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Between a rock and a hard place: The role of moral intuitions and social distance in determining moral judgments of an agent in a moral dilemma


Hofer, Matthias; Tamborini, Ron; Ryffel, Fabian A (2021). Between a rock and a hard place: The role of moral intuitions and social distance in determining moral judgments of an agent in a moral dilemma. Journal of Media Psychology, 33(3):103-112.

Abstract

Applying logic from both the model of intuitive morality and exemplars and construal level theory, we examined the impact of baseline moral intuition salience and social distance on the moral judgment of a narrative character confronted with a moral dilemma. After completing a measure of baseline intuition salience, participants in an experiment first read an article about a fighter pilot who shot down a plane and then judged the pilot’s actions as morally right or wrong. The article indicated that the plane had been hijacked by a terrorist who wanted to let it crash into a nearby stadium, and that the pilot shot down the plane to save the spectators in the stadium. Participants were randomly assigned to read the article either as if they were the pilot (social distance low) or as objectively as possible (social distance high). Results showed that baseline intuition salience and social distance interacted in determining moral judgment. Finally, moral judgment predicted whether participants would find the pilot guilty or not. In a second study using the same design as in the first study, we ensured that readers focused on different aspects of the dilemma depending on social distance.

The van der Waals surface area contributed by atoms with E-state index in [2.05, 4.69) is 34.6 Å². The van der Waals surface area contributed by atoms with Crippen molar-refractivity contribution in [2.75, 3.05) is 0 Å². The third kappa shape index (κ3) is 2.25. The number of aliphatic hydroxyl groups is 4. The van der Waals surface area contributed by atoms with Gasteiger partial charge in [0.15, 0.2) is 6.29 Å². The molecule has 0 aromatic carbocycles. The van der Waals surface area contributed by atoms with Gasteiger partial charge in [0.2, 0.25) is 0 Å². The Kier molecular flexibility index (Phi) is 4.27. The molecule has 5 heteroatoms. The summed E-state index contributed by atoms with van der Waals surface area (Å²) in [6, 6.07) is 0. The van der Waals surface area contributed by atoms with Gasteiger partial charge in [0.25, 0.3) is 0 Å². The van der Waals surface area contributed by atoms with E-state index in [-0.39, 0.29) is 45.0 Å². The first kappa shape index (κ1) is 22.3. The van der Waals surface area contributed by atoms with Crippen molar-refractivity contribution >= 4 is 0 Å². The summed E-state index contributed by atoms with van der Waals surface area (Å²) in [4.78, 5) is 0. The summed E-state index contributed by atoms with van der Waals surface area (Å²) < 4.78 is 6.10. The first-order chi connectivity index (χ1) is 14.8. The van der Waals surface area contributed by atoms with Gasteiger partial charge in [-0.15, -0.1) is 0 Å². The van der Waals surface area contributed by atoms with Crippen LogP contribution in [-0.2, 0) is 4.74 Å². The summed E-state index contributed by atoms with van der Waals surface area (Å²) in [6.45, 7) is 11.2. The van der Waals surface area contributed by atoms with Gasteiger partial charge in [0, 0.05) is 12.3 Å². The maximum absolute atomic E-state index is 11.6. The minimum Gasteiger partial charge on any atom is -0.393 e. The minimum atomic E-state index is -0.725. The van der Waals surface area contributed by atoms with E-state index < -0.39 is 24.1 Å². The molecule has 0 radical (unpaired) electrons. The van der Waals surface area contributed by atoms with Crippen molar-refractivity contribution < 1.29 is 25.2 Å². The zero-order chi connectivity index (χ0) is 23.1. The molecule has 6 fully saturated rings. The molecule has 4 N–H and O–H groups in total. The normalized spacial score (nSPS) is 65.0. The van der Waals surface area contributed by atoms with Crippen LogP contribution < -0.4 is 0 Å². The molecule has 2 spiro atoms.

Abstract

Applying logic from both the model of intuitive morality and exemplars and construal level theory, we examined the impact of baseline moral intuition salience and social distance on the moral judgment of a narrative character confronted with a moral dilemma. After completing a measure of baseline intuition salience, participants in an experiment first read an article about a fighter pilot who shot down a plane and then judged the pilot’s actions as morally right or wrong. The article indicated that the plane had been hijacked by a terrorist who wanted to let it crash into a nearby stadium, and that the pilot shot down the plane to save the spectators in the stadium. Participants were randomly assigned to read the article either as if they were the pilot (social distance low) or as objectively as possible (social distance high). Results showed that baseline intuition salience and social distance interacted in determining moral judgment. Finally, moral judgment predicted whether participants would find the pilot guilty or not. In a second study using the same design as in the first study, we ensured that readers focused on different aspects of the dilemma depending on social distance.

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Additional indexing

Item Type:Journal Article, refereed, original work
Communities & Collections:06 Faculty of Arts > Department of Communication and Media Research
Dewey Decimal Classification:700 Arts
Scopus Subject Areas:Social Sciences & Humanities > Social Psychology
Social Sciences & Humanities > Communication
Social Sciences & Humanities > Applied Psychology
Uncontrolled Keywords:Applied Psychology, Communication, Social Psychology
Language:English
Date:1 July 2021
Deposited On:29 Jan 2021 15:34
Last Modified:31 Jul 2021 01:04
Publisher:Hogrefe & Huber
ISSN:1864-1105
OA Status:Closed
Publisher DOI:https://doi.org/10.1027/1864-1105/a000284

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